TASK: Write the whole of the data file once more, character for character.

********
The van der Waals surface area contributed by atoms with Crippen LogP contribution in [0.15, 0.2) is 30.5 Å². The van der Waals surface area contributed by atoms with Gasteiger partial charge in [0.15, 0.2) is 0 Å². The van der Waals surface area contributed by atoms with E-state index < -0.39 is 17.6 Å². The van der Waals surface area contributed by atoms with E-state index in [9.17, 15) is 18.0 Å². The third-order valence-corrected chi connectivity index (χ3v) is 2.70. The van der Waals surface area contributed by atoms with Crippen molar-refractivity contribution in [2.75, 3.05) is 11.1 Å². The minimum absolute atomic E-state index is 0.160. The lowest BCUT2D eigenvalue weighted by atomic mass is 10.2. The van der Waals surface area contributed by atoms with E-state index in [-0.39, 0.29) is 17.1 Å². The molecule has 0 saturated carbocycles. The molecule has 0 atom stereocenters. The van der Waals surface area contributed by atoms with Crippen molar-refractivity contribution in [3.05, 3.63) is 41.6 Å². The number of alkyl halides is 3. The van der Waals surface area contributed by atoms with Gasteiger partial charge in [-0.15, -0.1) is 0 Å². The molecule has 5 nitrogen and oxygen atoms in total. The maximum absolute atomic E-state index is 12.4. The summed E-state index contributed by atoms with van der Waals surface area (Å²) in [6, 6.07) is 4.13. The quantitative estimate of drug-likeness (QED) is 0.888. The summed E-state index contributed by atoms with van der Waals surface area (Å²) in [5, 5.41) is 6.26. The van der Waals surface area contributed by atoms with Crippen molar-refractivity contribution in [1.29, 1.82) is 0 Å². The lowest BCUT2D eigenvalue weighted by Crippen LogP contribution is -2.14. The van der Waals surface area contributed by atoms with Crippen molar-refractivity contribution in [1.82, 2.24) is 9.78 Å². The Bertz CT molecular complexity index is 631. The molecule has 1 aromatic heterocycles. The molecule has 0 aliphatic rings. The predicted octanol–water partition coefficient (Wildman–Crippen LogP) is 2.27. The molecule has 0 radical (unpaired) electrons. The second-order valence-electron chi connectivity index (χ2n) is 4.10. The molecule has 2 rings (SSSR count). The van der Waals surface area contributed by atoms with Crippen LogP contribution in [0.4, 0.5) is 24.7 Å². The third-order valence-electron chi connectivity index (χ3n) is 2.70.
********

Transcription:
The van der Waals surface area contributed by atoms with Crippen LogP contribution in [0.15, 0.2) is 30.5 Å². The van der Waals surface area contributed by atoms with Gasteiger partial charge in [0.15, 0.2) is 0 Å². The van der Waals surface area contributed by atoms with E-state index < -0.39 is 17.6 Å². The van der Waals surface area contributed by atoms with E-state index in [9.17, 15) is 18.0 Å². The third-order valence-corrected chi connectivity index (χ3v) is 2.70. The van der Waals surface area contributed by atoms with Crippen molar-refractivity contribution in [2.75, 3.05) is 11.1 Å². The minimum absolute atomic E-state index is 0.160. The lowest BCUT2D eigenvalue weighted by atomic mass is 10.2. The van der Waals surface area contributed by atoms with E-state index in [-0.39, 0.29) is 17.1 Å². The molecule has 0 saturated carbocycles. The molecule has 0 atom stereocenters. The van der Waals surface area contributed by atoms with Crippen molar-refractivity contribution in [3.05, 3.63) is 41.6 Å². The number of alkyl halides is 3. The van der Waals surface area contributed by atoms with Gasteiger partial charge in [-0.15, -0.1) is 0 Å². The molecule has 5 nitrogen and oxygen atoms in total. The maximum absolute atomic E-state index is 12.4. The summed E-state index contributed by atoms with van der Waals surface area (Å²) in [6, 6.07) is 4.13. The quantitative estimate of drug-likeness (QED) is 0.888. The summed E-state index contributed by atoms with van der Waals surface area (Å²) in [5, 5.41) is 6.26. The van der Waals surface area contributed by atoms with Crippen molar-refractivity contribution in [1.29, 1.82) is 0 Å². The lowest BCUT2D eigenvalue weighted by Crippen LogP contribution is -2.14. The van der Waals surface area contributed by atoms with Crippen molar-refractivity contribution in [1.82, 2.24) is 9.78 Å². The Bertz CT molecular complexity index is 631. The molecule has 1 aromatic heterocycles. The molecule has 0 aliphatic rings. The predicted octanol–water partition coefficient (Wildman–Crippen LogP) is 2.27. The molecule has 0 radical (unpaired) electrons. The second-order valence-electron chi connectivity index (χ2n) is 4.10. The molecule has 2 rings (SSSR count). The van der Waals surface area contributed by atoms with Crippen LogP contribution in [0.4, 0.5) is 24.7 Å². The third-order valence-electron chi connectivity index (χ3n) is 2.70.